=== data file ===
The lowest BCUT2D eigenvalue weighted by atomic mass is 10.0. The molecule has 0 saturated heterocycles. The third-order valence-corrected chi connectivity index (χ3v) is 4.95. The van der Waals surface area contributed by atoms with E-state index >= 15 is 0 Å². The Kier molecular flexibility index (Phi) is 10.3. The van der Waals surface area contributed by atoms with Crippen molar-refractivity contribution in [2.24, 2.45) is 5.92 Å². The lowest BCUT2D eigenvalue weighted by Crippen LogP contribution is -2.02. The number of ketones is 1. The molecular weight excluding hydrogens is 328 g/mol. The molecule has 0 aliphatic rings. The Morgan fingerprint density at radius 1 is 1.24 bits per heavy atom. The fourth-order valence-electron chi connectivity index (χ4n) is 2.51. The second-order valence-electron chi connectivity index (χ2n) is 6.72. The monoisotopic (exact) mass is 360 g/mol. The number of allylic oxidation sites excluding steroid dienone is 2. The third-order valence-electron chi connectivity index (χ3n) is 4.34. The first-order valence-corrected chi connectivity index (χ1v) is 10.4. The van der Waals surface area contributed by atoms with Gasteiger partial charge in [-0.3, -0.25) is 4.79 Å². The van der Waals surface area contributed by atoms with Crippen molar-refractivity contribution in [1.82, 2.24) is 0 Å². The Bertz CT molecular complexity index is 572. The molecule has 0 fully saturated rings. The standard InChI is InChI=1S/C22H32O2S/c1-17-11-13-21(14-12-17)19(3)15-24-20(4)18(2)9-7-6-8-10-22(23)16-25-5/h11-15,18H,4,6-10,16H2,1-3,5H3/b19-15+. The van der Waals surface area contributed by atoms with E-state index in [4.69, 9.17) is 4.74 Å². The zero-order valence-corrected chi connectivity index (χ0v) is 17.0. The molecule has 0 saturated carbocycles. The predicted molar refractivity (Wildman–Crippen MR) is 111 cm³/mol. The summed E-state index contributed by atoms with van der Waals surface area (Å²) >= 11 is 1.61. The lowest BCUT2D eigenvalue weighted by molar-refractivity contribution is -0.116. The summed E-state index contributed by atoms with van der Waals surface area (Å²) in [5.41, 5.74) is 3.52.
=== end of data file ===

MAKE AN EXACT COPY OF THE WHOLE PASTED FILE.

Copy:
The lowest BCUT2D eigenvalue weighted by atomic mass is 10.0. The molecule has 0 saturated heterocycles. The third-order valence-corrected chi connectivity index (χ3v) is 4.95. The van der Waals surface area contributed by atoms with E-state index >= 15 is 0 Å². The Kier molecular flexibility index (Phi) is 10.3. The van der Waals surface area contributed by atoms with Crippen molar-refractivity contribution in [2.24, 2.45) is 5.92 Å². The lowest BCUT2D eigenvalue weighted by Crippen LogP contribution is -2.02. The number of ketones is 1. The molecular weight excluding hydrogens is 328 g/mol. The molecule has 0 aliphatic rings. The Morgan fingerprint density at radius 1 is 1.24 bits per heavy atom. The fourth-order valence-electron chi connectivity index (χ4n) is 2.51. The second-order valence-electron chi connectivity index (χ2n) is 6.72. The monoisotopic (exact) mass is 360 g/mol. The number of allylic oxidation sites excluding steroid dienone is 2. The third-order valence-electron chi connectivity index (χ3n) is 4.34. The first-order valence-corrected chi connectivity index (χ1v) is 10.4. The van der Waals surface area contributed by atoms with Gasteiger partial charge in [-0.3, -0.25) is 4.79 Å². The van der Waals surface area contributed by atoms with Crippen molar-refractivity contribution in [1.82, 2.24) is 0 Å². The Bertz CT molecular complexity index is 572. The molecule has 0 fully saturated rings. The standard InChI is InChI=1S/C22H32O2S/c1-17-11-13-21(14-12-17)19(3)15-24-20(4)18(2)9-7-6-8-10-22(23)16-25-5/h11-15,18H,4,6-10,16H2,1-3,5H3/b19-15+. The van der Waals surface area contributed by atoms with E-state index in [4.69, 9.17) is 4.74 Å². The zero-order valence-corrected chi connectivity index (χ0v) is 17.0. The molecule has 0 saturated carbocycles. The predicted molar refractivity (Wildman–Crippen MR) is 111 cm³/mol. The summed E-state index contributed by atoms with van der Waals surface area (Å²) >= 11 is 1.61. The lowest BCUT2D eigenvalue weighted by molar-refractivity contribution is -0.116. The summed E-state index contributed by atoms with van der Waals surface area (Å²) in [5.41, 5.74) is 3.52.